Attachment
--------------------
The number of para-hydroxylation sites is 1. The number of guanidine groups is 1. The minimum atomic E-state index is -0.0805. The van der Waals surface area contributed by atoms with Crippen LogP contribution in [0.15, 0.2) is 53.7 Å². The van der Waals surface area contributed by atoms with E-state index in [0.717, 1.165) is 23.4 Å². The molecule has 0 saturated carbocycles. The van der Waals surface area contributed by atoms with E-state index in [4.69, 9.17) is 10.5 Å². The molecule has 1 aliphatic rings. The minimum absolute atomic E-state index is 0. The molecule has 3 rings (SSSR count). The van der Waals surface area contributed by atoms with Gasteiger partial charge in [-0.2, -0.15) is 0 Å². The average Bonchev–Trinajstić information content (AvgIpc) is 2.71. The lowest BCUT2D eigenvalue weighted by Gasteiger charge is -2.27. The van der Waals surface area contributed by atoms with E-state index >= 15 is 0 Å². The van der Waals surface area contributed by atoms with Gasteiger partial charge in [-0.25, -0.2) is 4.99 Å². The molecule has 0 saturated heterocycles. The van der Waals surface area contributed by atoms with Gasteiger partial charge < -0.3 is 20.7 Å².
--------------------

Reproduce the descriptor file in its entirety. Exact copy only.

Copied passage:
The number of para-hydroxylation sites is 1. The number of guanidine groups is 1. The minimum atomic E-state index is -0.0805. The van der Waals surface area contributed by atoms with Crippen LogP contribution in [0.15, 0.2) is 53.7 Å². The van der Waals surface area contributed by atoms with E-state index in [0.717, 1.165) is 23.4 Å². The molecule has 0 saturated carbocycles. The van der Waals surface area contributed by atoms with E-state index in [4.69, 9.17) is 10.5 Å². The molecule has 1 aliphatic rings. The minimum absolute atomic E-state index is 0. The molecule has 3 rings (SSSR count). The van der Waals surface area contributed by atoms with Gasteiger partial charge in [-0.2, -0.15) is 0 Å². The average Bonchev–Trinajstić information content (AvgIpc) is 2.71. The lowest BCUT2D eigenvalue weighted by Gasteiger charge is -2.27. The van der Waals surface area contributed by atoms with E-state index >= 15 is 0 Å². The van der Waals surface area contributed by atoms with Gasteiger partial charge in [-0.25, -0.2) is 4.99 Å². The molecule has 0 saturated heterocycles. The van der Waals surface area contributed by atoms with Gasteiger partial charge < -0.3 is 20.7 Å².